Labour’s amendment on antisemitism should reassure Jewish supporters | Keith Kahn-Harris | The Guardian

One of the better commentaries that I have seen but welcome comments from those closer to UK politics:

In responding to this morning’s debate on party rule changes, Jim Kennedy, the Labour national executive committee (NEC) member who moved them, shook his head in wonder: “The rules used to be the most mundane part of the conference.” He was correct to reflect that the passionate attention paid to rule changes is a sign of the newly vibrant nature of the party’s internal democracy.

One of those rule changes looks like it should have been uncontroversial in a party where anti-racism is a central value:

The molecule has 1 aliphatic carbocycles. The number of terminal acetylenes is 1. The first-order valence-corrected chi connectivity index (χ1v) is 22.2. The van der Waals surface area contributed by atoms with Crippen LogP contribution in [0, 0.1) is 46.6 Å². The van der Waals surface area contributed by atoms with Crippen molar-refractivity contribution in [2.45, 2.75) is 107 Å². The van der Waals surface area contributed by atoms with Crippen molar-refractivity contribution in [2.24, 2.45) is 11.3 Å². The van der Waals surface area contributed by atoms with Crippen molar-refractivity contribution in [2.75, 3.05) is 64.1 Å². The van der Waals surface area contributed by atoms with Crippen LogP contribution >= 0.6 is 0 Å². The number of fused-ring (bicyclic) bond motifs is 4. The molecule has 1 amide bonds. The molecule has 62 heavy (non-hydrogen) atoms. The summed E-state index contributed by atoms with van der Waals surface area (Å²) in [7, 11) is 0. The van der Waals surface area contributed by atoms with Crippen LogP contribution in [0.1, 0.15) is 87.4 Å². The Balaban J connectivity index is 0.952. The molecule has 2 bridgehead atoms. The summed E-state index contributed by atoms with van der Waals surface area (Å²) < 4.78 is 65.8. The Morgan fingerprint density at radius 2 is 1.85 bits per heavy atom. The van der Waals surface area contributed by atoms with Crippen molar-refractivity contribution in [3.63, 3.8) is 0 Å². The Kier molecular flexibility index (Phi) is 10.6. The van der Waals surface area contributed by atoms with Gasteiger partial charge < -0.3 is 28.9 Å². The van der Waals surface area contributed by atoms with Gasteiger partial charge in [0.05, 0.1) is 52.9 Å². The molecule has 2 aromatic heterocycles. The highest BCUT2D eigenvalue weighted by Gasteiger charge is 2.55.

“No member of the party shall engage in conduct which in the opinion of the NEC is prejudicial, or in any act which in the opinion of the NEC is grossly detrimental to the party. The NEC shall take account of any codes of conduct currently in force and shall regard any incident which in their view might reasonably be seen to demonstrate hostility or prejudice based on age; disability; gender reassignment or identity; marriage and civil partnership; pregnancy and maternity; race; religion or belief; sex; or sexual orientation as prejudicial to the party; these shall include but not be limited to incidents involving racism, antisemitism, Islamophobia or otherwise racist language, sentiments, stereotypes or actions, sexual harassment, bullying or any form of intimidation towards another person on the basis of a protected characteristic as determined by the NEC, wherever it occurs, as conduct prejudicial to the party.”